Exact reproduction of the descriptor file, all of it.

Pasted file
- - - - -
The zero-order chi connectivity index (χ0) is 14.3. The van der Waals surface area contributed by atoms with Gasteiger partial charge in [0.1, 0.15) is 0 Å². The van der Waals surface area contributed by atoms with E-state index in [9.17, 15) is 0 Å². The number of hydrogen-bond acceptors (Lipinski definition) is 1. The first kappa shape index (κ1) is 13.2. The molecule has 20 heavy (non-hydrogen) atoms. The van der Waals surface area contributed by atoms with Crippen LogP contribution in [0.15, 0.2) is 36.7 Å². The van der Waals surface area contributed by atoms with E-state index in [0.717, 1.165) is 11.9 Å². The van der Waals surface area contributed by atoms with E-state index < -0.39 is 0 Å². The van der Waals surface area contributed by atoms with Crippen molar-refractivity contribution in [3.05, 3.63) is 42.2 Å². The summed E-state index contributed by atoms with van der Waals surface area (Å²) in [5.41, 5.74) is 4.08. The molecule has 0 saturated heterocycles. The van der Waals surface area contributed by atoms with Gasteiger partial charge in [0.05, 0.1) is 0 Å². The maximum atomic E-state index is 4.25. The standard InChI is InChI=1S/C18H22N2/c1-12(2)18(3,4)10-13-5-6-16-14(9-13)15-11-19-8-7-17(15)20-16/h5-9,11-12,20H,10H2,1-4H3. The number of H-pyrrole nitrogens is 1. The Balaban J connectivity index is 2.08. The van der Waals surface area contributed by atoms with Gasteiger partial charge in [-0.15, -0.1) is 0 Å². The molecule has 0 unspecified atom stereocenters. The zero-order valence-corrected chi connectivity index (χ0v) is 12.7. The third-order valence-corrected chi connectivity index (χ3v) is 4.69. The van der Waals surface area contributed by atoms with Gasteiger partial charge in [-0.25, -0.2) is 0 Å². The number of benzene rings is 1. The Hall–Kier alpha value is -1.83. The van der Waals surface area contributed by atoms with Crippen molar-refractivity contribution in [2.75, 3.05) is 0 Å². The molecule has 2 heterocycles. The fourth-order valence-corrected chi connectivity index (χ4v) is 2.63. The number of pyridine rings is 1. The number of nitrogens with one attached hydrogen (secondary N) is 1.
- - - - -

The zero-order chi connectivity index (χ0) is 14.3. The van der Waals surface area contributed by atoms with Gasteiger partial charge in [0.1, 0.15) is 0 Å². The van der Waals surface area contributed by atoms with E-state index in [9.17, 15) is 0 Å². The number of hydrogen-bond acceptors (Lipinski definition) is 1. The first kappa shape index (κ1) is 13.2. The molecule has 20 heavy (non-hydrogen) atoms. The van der Waals surface area contributed by atoms with Crippen LogP contribution in [0.15, 0.2) is 36.7 Å². The van der Waals surface area contributed by atoms with E-state index in [0.717, 1.165) is 11.9 Å². The van der Waals surface area contributed by atoms with E-state index < -0.39 is 0 Å². The van der Waals surface area contributed by atoms with Crippen molar-refractivity contribution in [3.05, 3.63) is 42.2 Å². The summed E-state index contributed by atoms with van der Waals surface area (Å²) in [5.41, 5.74) is 4.08. The molecule has 0 saturated heterocycles. The van der Waals surface area contributed by atoms with Gasteiger partial charge in [0.05, 0.1) is 0 Å². The maximum atomic E-state index is 4.25. The standard InChI is InChI=1S/C18H22N2/c1-12(2)18(3,4)10-13-5-6-16-14(9-13)15-11-19-8-7-17(15)20-16/h5-9,11-12,20H,10H2,1-4H3. The number of H-pyrrole nitrogens is 1. The Balaban J connectivity index is 2.08. The van der Waals surface area contributed by atoms with Gasteiger partial charge in [-0.15, -0.1) is 0 Å². The molecule has 0 unspecified atom stereocenters. The zero-order valence-corrected chi connectivity index (χ0v) is 12.7. The third-order valence-corrected chi connectivity index (χ3v) is 4.69. The van der Waals surface area contributed by atoms with Gasteiger partial charge in [-0.25, -0.2) is 0 Å². The number of benzene rings is 1. The Hall–Kier alpha value is -1.83. The van der Waals surface area contributed by atoms with Crippen molar-refractivity contribution in [2.75, 3.05) is 0 Å². The molecule has 2 heterocycles. The fourth-order valence-corrected chi connectivity index (χ4v) is 2.63. The number of pyridine rings is 1. The number of nitrogens with one attached hydrogen (secondary N) is 1.